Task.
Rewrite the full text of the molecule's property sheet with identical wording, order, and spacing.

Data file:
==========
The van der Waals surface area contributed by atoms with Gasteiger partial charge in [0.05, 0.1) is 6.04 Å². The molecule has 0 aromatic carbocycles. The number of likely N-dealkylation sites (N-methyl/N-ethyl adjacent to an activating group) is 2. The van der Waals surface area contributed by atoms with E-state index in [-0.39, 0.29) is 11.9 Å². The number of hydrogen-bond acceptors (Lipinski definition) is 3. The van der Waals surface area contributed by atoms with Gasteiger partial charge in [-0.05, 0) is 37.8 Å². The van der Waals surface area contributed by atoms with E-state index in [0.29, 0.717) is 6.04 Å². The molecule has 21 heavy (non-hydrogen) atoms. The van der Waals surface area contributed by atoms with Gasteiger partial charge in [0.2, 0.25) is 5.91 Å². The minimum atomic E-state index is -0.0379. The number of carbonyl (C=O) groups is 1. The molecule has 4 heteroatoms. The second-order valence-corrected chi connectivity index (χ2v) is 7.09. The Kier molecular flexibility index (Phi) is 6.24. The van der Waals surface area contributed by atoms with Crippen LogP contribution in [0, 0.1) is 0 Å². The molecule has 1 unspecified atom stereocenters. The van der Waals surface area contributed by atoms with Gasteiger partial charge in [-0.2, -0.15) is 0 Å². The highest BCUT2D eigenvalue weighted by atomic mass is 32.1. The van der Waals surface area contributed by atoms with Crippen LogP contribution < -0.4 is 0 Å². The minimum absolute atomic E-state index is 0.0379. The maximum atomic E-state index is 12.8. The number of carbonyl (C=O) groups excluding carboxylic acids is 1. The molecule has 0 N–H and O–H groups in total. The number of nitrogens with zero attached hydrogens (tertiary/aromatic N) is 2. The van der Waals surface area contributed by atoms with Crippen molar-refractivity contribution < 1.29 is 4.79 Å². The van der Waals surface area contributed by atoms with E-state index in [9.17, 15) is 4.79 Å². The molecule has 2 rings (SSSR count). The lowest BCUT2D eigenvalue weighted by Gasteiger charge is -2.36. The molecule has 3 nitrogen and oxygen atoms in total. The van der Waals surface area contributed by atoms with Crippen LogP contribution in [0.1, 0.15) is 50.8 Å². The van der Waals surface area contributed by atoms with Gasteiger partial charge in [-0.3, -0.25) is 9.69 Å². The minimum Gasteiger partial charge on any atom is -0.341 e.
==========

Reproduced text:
The van der Waals surface area contributed by atoms with Gasteiger partial charge in [0.05, 0.1) is 6.04 Å². The molecule has 0 aromatic carbocycles. The number of likely N-dealkylation sites (N-methyl/N-ethyl adjacent to an activating group) is 2. The van der Waals surface area contributed by atoms with E-state index in [-0.39, 0.29) is 11.9 Å². The number of hydrogen-bond acceptors (Lipinski definition) is 3. The van der Waals surface area contributed by atoms with Gasteiger partial charge in [-0.05, 0) is 37.8 Å². The van der Waals surface area contributed by atoms with E-state index in [0.29, 0.717) is 6.04 Å². The molecule has 21 heavy (non-hydrogen) atoms. The van der Waals surface area contributed by atoms with Gasteiger partial charge in [0.2, 0.25) is 5.91 Å². The minimum atomic E-state index is -0.0379. The number of carbonyl (C=O) groups is 1. The molecule has 4 heteroatoms. The second-order valence-corrected chi connectivity index (χ2v) is 7.09. The Kier molecular flexibility index (Phi) is 6.24. The van der Waals surface area contributed by atoms with Crippen LogP contribution in [0, 0.1) is 0 Å². The molecule has 1 unspecified atom stereocenters. The van der Waals surface area contributed by atoms with Gasteiger partial charge in [-0.2, -0.15) is 0 Å². The highest BCUT2D eigenvalue weighted by atomic mass is 32.1. The van der Waals surface area contributed by atoms with Crippen LogP contribution < -0.4 is 0 Å². The minimum absolute atomic E-state index is 0.0379. The maximum atomic E-state index is 12.8. The number of carbonyl (C=O) groups excluding carboxylic acids is 1. The molecule has 0 N–H and O–H groups in total. The number of nitrogens with zero attached hydrogens (tertiary/aromatic N) is 2. The van der Waals surface area contributed by atoms with Crippen molar-refractivity contribution < 1.29 is 4.79 Å². The van der Waals surface area contributed by atoms with E-state index in [9.17, 15) is 4.79 Å². The molecule has 2 rings (SSSR count). The lowest BCUT2D eigenvalue weighted by Gasteiger charge is -2.36. The molecule has 3 nitrogen and oxygen atoms in total. The van der Waals surface area contributed by atoms with Crippen LogP contribution in [0.1, 0.15) is 50.8 Å². The van der Waals surface area contributed by atoms with Gasteiger partial charge in [-0.3, -0.25) is 9.69 Å². The minimum Gasteiger partial charge on any atom is -0.341 e.